BASF AG (Ludwigshafen, Germany) reported in late June that it is launching a new product and service package for the automotive industry in October under the trademark Ultracom. The package comprises three components: continuous fiber-reinforced semifinished products, adapted overmolding compounds and engineering support to go with both.
The key products in the first component are laminates based on woven fabrics and unidirectional (UD) tapes that are fully impregnated with Ultramid polyamide or Ultradur PBT resins manufactured by BASF. These thermoplastic composites are being enhanced in cooperation with thermoplastics and prepreg specialist TenCate Advanced Composites BV (Nijverdal, The Netherlands) and glass fiber manufacturer Owens Corning (Toledo, Ohio).
Ultracom’s second component consists of overmolding materials developed specifically for use with the composite laminates. These materials are also from the Ultramid and Ultradur product lines, this time in the form of compounds. BASF says that by using them in combination with the laminates and tapes, it is possible to injection mold complex parts that have very high mechanical reinforcement because continuous fiber reinforcement can be placed at well-defined locations.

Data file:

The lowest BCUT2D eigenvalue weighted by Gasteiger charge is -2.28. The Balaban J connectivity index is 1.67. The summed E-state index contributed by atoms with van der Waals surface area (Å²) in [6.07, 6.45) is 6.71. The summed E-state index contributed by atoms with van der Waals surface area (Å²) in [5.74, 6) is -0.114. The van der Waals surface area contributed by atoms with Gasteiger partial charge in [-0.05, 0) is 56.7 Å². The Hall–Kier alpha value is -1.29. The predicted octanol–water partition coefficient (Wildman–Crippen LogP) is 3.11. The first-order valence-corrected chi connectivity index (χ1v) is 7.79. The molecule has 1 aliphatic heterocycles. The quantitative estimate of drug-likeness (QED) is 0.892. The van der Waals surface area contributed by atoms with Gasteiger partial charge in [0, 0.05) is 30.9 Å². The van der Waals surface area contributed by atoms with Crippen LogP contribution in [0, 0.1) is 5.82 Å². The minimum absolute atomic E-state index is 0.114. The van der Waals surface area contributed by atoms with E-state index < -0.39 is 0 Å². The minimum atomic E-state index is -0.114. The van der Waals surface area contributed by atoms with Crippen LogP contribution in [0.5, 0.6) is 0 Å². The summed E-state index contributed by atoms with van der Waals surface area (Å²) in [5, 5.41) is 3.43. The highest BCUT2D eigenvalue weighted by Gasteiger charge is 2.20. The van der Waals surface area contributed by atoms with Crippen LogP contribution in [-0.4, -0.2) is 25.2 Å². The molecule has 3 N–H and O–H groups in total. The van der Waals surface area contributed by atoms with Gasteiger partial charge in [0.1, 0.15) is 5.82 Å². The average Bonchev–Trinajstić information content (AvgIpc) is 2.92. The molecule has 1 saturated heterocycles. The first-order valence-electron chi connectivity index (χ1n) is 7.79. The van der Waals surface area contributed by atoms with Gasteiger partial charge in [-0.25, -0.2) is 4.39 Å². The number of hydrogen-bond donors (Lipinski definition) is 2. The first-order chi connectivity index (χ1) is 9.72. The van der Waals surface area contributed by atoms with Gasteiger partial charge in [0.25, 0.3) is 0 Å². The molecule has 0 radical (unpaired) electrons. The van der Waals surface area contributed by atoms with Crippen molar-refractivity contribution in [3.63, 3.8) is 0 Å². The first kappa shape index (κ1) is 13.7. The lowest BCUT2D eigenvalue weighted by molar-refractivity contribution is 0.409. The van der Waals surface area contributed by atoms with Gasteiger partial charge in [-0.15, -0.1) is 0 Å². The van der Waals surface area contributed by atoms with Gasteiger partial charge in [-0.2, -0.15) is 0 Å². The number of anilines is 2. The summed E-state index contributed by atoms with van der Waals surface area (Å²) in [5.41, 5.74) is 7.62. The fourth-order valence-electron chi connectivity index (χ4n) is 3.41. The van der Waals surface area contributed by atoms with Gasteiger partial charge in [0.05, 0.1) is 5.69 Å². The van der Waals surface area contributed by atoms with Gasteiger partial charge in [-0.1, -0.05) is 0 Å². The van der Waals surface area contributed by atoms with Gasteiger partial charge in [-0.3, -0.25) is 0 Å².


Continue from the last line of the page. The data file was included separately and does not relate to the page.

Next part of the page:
For applications that require high stiffness, the package consists of an Ultralaminate based on polyamide 6 (or an Ultratape, if the application calls for highly directed reinforcements) in combination with Ultramid G12 COM, with 60 percent glass fiber reinforcement. For crash-loaded applications with a special need for impact strength, BASF offers a package that consists of Ultralaminate and Ultramid ZG7 COM. In this case, the Ultratape version exists for local reinforcement — for example, as required in seat structures. It can be overmolded with the same Ultramid ZG7 COM.
The third component, engineering support, includes design assistance, simulation help via BASF’s Ultrasim software and processing support. To demonstrate the technology, BASF has installed at its technical center an automated pilot line that combines an injection molding system with automated laminate feeding.
BASF says it will give itself and the automotive industry three years to develop production concepts for body and chassis parts and intends to spend a “high two-digit million euro sum” on R&D.